A catch-all phrase used to describe the many different types of myths, phantasmic visions, and totems across multiple cultures and languages across the world, such as the Alebrijes of Mexico, or the Chiwara of African tribes in Mali. The Spirit Animals across all cultures share a common theme of embodying various animals, or animal-like creatures, that represent or help educate a human being through characteristics of that animal or mythical creature. The term has been a curious flashpoint in recent years due to an erroneous belief that the phrase belongs solely to Native Americans, who although they have their own mythology surrounding animal-like entities, are not the only culture to document or claim these types of beings. In fact, there is no such term as "Spirit Animal" actually found in any historical Native American language -- the phrase was only applied generically in more recent, modern language, and adapted. Though, perhaps we can all agree the world needs fewer every day morons tweeting that a certain celebrity or pop icon is their 'Spirit Animal'.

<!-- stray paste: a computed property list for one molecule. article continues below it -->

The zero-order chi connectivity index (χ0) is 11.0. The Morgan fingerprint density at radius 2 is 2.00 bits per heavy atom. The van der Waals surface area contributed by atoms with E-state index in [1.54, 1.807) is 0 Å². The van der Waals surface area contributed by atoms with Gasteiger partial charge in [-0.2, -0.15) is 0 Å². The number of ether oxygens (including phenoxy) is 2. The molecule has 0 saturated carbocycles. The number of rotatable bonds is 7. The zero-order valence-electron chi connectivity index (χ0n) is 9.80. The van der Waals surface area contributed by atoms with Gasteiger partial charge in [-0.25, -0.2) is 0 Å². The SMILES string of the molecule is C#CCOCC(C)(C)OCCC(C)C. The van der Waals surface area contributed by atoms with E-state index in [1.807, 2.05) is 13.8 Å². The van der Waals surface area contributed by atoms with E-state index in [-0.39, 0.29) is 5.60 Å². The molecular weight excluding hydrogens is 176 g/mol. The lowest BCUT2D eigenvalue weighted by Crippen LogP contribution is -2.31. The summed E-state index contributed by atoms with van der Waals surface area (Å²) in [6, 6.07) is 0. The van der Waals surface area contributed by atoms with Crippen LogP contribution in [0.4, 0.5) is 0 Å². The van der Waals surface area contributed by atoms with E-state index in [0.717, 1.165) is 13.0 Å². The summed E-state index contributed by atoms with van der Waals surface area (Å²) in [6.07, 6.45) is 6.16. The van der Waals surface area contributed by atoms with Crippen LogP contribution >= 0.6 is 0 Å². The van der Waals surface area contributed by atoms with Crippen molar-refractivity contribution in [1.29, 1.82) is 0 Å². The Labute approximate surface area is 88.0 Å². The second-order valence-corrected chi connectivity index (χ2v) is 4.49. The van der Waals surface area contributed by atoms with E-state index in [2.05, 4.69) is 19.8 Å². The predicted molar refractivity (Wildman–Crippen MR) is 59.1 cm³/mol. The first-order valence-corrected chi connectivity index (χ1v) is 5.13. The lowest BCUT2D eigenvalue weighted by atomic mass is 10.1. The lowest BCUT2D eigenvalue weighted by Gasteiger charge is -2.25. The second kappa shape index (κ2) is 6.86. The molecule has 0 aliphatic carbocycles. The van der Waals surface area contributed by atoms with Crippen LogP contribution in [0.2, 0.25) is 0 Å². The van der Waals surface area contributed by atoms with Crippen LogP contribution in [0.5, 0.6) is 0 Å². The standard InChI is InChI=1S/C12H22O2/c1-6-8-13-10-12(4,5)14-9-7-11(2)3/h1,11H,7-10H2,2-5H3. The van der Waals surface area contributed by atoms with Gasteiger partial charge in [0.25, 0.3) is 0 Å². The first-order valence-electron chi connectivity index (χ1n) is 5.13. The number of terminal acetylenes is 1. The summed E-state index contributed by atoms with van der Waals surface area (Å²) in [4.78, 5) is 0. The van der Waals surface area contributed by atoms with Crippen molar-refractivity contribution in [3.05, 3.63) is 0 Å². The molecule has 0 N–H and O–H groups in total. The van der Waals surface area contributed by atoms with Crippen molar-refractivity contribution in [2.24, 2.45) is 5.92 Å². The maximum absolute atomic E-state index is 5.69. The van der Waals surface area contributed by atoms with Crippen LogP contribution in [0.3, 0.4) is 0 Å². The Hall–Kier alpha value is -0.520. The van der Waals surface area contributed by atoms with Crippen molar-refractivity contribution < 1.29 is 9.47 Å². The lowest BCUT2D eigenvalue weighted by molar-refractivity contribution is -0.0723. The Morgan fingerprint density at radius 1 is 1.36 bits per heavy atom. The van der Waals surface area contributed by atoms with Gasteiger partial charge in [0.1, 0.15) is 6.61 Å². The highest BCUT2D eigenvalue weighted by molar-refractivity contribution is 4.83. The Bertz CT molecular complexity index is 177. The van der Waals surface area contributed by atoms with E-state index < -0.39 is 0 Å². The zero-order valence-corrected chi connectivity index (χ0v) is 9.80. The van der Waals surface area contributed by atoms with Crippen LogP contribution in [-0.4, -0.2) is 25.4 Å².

In the Pixar movie COCO, Imelda's Spirit Animal was an alebrije
named Pepita. After helping save the day, Dante the street dog became Miguel's Spirit Animal as well.